It is also very incredible the level of transparency that Microsoft has now using open source for Roslyn on GitHub, where you can see the new code that fixes the bugs, the added unit tests, which MS developer is actually working on the fixes, who is reviewing them, etc.
So, thanks Microsoft for all!
I recommend to watch the following 1-hour recorded session of the past Build 2014 Developer Conference to learn about Roslyn (a.k.a the “compiler as service”):
The Future of C#
The title is somewhat misleading, since the session is not so much about the future of C# (the language) but about the C# compiler, that is, Roslyn. It also covers VB.NET, by the way. In that session Dustin Campbell shows demos about using Roslyn to do powerful things with the code in a (apparently) very easy manner.
One cool thing (for developers of Visual Studio extensions) is that the Visual Studio IDE will use only the same public API that is offered to extensions. That should guarantee that no longer happens what is happening so far: while VS has access to the compiler, your add-in or package has to use the code model (EnvDTE.Project.CodeModel, EnvDTE.ProjectItem.FileCodeModel), which is much less powerful and much more buggy.
It also seems that Roslyn will be very well documented, and furthermore being open source you can examine it, rather than using reverse-engineering.
The greatest announcement for developers of Visual Studio extensions in the past days has been about Roslyn, the .NET compiler platform that will allow you to use the compilers as services, and that will be open source.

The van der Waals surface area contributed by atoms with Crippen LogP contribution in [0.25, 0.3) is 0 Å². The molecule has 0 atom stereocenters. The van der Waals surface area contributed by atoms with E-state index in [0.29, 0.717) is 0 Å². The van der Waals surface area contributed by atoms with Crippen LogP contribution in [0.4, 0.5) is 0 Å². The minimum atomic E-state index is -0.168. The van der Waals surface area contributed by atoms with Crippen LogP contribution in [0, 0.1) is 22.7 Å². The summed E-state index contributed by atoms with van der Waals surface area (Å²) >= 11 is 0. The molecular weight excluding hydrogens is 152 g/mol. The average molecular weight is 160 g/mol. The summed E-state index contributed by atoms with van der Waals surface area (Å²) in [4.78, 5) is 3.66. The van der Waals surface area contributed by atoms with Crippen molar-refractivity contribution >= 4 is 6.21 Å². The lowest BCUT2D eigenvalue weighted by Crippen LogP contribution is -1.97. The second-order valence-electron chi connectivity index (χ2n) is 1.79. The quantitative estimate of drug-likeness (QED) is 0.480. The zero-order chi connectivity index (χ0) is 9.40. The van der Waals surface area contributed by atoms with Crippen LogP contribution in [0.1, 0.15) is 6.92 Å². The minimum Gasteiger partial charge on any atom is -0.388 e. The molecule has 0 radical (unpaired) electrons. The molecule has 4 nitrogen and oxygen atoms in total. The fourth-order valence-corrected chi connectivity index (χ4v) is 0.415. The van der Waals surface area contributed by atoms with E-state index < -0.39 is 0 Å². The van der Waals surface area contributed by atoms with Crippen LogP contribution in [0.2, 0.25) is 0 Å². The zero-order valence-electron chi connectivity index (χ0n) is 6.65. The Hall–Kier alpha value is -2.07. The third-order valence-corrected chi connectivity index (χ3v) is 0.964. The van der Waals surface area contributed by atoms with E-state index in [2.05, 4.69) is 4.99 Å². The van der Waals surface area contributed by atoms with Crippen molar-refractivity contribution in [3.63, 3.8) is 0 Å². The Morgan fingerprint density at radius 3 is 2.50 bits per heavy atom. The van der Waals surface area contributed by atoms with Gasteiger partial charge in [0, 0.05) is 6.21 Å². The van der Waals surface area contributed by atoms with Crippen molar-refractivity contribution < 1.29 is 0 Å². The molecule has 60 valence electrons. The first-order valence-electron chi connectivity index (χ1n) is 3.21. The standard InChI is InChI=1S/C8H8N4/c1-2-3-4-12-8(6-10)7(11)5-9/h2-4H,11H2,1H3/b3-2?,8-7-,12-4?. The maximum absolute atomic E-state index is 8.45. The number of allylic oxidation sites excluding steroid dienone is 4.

Even in closed form Roslyn would be great, because the current automation code model (EnvDTE.Project.CodeModel, EnvDTE.ProjectItem.FileCodeModel), apart from being entirely missing for some .NET languages such as F#:
- It is very limited, either to get information or to emit code.
- It has lots of bugs that I have reported on Microsoft Connect (see the “BUG” articles in the “Articles about the code model” section of my web site)
- Microsoft decided not to improve it long time ago (and not to fix bugs, either).
- Being native (not managed) can cause OutOfMemoryException due to memory fragmentation.
None of those things will happen with Roslyn for C# and VB.NET (other languages will have to wait, though), because they will be the compilers used by Visual Studio (starting with VS 2013 if you want) for those languages and Microsoft is changing Visual Studio to use only the public APIs of the parsers/compilers/etc. that will be available for Visual Studio extensions. So, any problem / limitation with the compilers and your extension is a problem for Visual Studio too.
And as if that was not enough, you can have the source code too!
Now, this raises some questions also for developer of Visual Studio extensions:
- What to do with other languages apart from C# and .NET if your extension supports them (not the case of my MZ-Tools add-in)
- Since Roslyn will be available for VS 2013 and higher, what to do if an extension has to support older versions (VS 2010, 2012 at least)…
- What to do if you have a huge investment in the previous technologies (automation code model or your own parsers). For example, ReSharper has decided not to use Roslyn…
And of course, the next thing that would most benefit developers of Visual Studio extensions is to open the Visual Studio assemblies. I don’t mean to “open source” but simply “reference source” (like the .NET Framework Reference Source) and “step source” (like .NET Framework Step Source) would be huge. Since opening the .NET compilers has taken years for Microsoft, I guess that we will have to wait, but I hope…